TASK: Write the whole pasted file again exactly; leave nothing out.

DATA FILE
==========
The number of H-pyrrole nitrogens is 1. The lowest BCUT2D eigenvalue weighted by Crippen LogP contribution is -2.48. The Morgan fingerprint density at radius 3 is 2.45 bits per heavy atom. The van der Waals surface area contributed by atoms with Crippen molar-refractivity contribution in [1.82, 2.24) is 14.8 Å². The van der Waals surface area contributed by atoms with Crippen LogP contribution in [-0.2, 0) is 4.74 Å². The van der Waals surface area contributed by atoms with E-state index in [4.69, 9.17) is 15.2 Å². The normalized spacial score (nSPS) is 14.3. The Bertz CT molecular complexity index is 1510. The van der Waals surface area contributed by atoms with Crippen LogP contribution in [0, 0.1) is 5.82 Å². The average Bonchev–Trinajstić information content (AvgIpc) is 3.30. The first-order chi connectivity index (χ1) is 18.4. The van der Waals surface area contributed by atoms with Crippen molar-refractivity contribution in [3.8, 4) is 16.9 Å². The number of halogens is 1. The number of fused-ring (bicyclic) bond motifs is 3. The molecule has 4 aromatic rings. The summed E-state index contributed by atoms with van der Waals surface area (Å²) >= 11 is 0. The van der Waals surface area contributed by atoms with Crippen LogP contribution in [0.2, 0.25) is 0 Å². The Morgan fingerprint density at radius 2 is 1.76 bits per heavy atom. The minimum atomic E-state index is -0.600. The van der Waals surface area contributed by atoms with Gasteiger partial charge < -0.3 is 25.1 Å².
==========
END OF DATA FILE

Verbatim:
The number of H-pyrrole nitrogens is 1. The lowest BCUT2D eigenvalue weighted by Crippen LogP contribution is -2.48. The Morgan fingerprint density at radius 3 is 2.45 bits per heavy atom. The van der Waals surface area contributed by atoms with Crippen molar-refractivity contribution in [1.82, 2.24) is 14.8 Å². The van der Waals surface area contributed by atoms with Crippen LogP contribution in [-0.2, 0) is 4.74 Å². The van der Waals surface area contributed by atoms with E-state index in [4.69, 9.17) is 15.2 Å². The normalized spacial score (nSPS) is 14.3. The Bertz CT molecular complexity index is 1510. The van der Waals surface area contributed by atoms with Crippen LogP contribution in [0, 0.1) is 5.82 Å². The average Bonchev–Trinajstić information content (AvgIpc) is 3.30. The first-order chi connectivity index (χ1) is 18.4. The van der Waals surface area contributed by atoms with Crippen molar-refractivity contribution in [3.8, 4) is 16.9 Å². The number of halogens is 1. The number of fused-ring (bicyclic) bond motifs is 3. The molecule has 4 aromatic rings. The summed E-state index contributed by atoms with van der Waals surface area (Å²) >= 11 is 0. The van der Waals surface area contributed by atoms with Crippen LogP contribution in [0.2, 0.25) is 0 Å². The Morgan fingerprint density at radius 2 is 1.76 bits per heavy atom. The minimum atomic E-state index is -0.600. The van der Waals surface area contributed by atoms with Gasteiger partial charge < -0.3 is 25.1 Å².